The Demon Barber of Fleet Street is about to settle in for a month’s stay at Barrington Stage Company (BSC). Producing Sweeney Todd is the equivalent of staging Grand Opera, and indeed the musical tale has often been given in Opera Houses around the world.
Not too much gossip has leaked out of the hermetically sealed rehearsal space, so we were pleased to catch up with the company’s artistic director, Julianne Boyd. She has been flat out the past several weeks directing, watching, listening, tweaking, and preparing the company’s big opening show of the season. A last preview tomorrow and then it opens Wednesday, June 23.
We grilled her about the production.
“I think we’re ready,” were the first words out of her mouth, “and I am tremendously excited. One more preview tomorrow night and then it’s open.”
The company has lucked out on its casting. With Jeff McCarthy as Todd, and Harriet Harris as Mrs. Lovett, they have a solid foundation. “And wait until you hear Ed Dixon as the Judge, what a spectacular voice. The feedback I have been hearing the most is that they just can’t believe all those voices are coming from one stage.
“But it is essential to have that. You can do Sweeney Todd as a theatre piece, and disregard some of the musical necessities of it, it can be done. But why. I want to have the best voices possible doing this very complex music, or I think it would shortchange the audience. ”
Since BSC began, musicals by Stephen Sondheim have often been on the company’s stages. In fact, they have likely produced more works by the great composer than all the other Berkshire Companies combined. Boyd has directed A Little Night Music, Company, Follies and West Side Story.This year there is not only Sweeney Todd, but also the BSC Youth Theatre is taking on Into the Woods next month at St. Joseph’s High School in Pittsfield.
So I asked her if she had a secret Sondheim obsession. After the laughter died down she said, “I do have an obsession and Sondheim is part of that. Because if you want to do great works in musical theatre, you have to include Sondheim. But I loved doing Mack and Mabel, and so many other shows that were not Sondheim.
“There is something about his intellect, complex music and stories that appeal to me. Much of it could not have been written before 1950 because it was a simpler time and our world is so much more complex today. His music and lyrics really define where we are – which is in many different places, all at once.
“The other thing that appeals to me is the depth and the darkness, even in his love stories. Some of the most gorgeous melodies he has ever written are in Sweeney Todd, with songs like Pretty Women and Joanna. His stories have held up for the past forty years, as well as his lush and complex music .”
Though Sondheim is getting along in years, I wondered why young people are drawn to his work. “Well, that’s an interesting phenomenon. As you know we are doing Into the Woods by Sondheim as this summer’s BSC Youth Theatre production, (beginning July 14) and we had more teenagers turn out to audition than we’ve seen in the past several years. They love this musical. They’ve been exposed to it in their schools, and not just Sondheim, but many of the more progressive musicals. Shows like Spring Awakening, American Idiot, Hair and Rent have drawn huge numbers of teens in the New York metro area to Broadway. Some think it is because these shows have an emotional life that the young audiences do not have in popular culture. ”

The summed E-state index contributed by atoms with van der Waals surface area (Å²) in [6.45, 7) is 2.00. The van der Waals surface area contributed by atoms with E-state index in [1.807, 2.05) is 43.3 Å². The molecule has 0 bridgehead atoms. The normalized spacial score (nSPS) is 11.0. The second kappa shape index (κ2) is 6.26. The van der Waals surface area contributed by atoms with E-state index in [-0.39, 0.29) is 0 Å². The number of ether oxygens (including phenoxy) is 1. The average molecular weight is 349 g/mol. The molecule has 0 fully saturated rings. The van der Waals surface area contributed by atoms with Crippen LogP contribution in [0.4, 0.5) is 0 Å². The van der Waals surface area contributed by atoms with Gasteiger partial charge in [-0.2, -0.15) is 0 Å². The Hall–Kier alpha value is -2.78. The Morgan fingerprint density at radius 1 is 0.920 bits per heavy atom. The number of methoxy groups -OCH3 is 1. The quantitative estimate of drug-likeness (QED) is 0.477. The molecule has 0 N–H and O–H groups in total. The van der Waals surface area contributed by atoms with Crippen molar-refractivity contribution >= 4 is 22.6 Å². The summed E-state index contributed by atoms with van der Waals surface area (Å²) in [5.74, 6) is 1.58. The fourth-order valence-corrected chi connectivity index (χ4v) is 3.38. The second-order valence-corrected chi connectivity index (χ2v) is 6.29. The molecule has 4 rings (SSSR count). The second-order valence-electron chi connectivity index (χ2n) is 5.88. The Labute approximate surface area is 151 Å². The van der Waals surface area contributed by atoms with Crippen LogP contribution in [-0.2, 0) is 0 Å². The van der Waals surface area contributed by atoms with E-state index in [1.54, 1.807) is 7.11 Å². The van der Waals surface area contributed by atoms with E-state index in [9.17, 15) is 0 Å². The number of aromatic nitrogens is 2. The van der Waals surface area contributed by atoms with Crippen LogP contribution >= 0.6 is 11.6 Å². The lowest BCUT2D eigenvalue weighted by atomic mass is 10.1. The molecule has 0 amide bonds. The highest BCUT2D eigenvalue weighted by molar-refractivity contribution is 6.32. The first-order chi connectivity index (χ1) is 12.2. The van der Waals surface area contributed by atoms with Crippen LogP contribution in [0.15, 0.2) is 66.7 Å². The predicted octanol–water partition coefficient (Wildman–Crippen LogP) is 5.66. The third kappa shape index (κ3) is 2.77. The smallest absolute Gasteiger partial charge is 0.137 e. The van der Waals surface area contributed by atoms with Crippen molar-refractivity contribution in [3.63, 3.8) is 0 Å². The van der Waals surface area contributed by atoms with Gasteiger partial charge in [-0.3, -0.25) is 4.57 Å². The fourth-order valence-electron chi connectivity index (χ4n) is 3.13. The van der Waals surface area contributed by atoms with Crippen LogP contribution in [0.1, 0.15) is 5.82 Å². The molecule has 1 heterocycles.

Of course it is the dream of all the Berkshire Theatre companies to develop these younger audiences. “We’ve seen a remarkable shift in the first few preview audiences for Sweeney Todd,” said Boyd. “There are more young people coming for this show, than for Carousel, it’s noticeable.”
Isn’t part of that the residual effect of the movie with Johnny Depp, we wondered. “Of course, that is one of the reasons we chose it, along with the fact that we hadn’t done it before. It’s going to be a transitional audience for us, something that older people won’t naturally gravitate towards until they read great reviews, or someone prods them to go.”
The subject matter, touching on murder, mayhem and cannibalism is not the old fashioned night at the theatre many of them are accustomed to. But in an age where Tim Burton and grand guignol films are hot properties, this 35 year old musical is as contemporary as they come.
We talked about other Sondheim musicals, including Do I Hear a Waltz which he wrote with Richard Rogers. “He hates it,” Boyd quipped. “The one that I want to do that everyone says wouldn’t sell is Passion. It might do well on the second stage, but it has too large a cast for the smaller stage. I am mad about Passion. And you know there are plenty of non-Sondheim musicals that I want to do, too.”
There does seem to be a pattern of doing a Sondheim one year, and another composer’s musical the next. “Though I must confess, I want to do A Little Night Music again. We did it in our fourth year, and it was just glorious. ”
That Boyd wants to share America’s treasure trove of musicals with her audiences is indeed an obsession. She wants audiences to love them as much as she does. That passion will be very much on display at Sweeney Todd. It will continue until July 17.
Performances are on the Main Stage on Union Street in Pittsfield. They take place Tuesday and Wednesday at 7pm, Thursday to Saturday at 8pm, with Friday Matinees at 2pm, and Sunday at 5pm. Additional Wednesday Mat. on June 30 at 2pm. Opening Night: Wed., June 23 at 8pm. Tickets: $15-$58. Seniors: $35 all matinees. Pay What You Can Night: Wed., June 30 at 7pm.
For ticket availabilities and purchases at Barrington Stage Company call 413-499-5446 or visit barringtonstageco.org.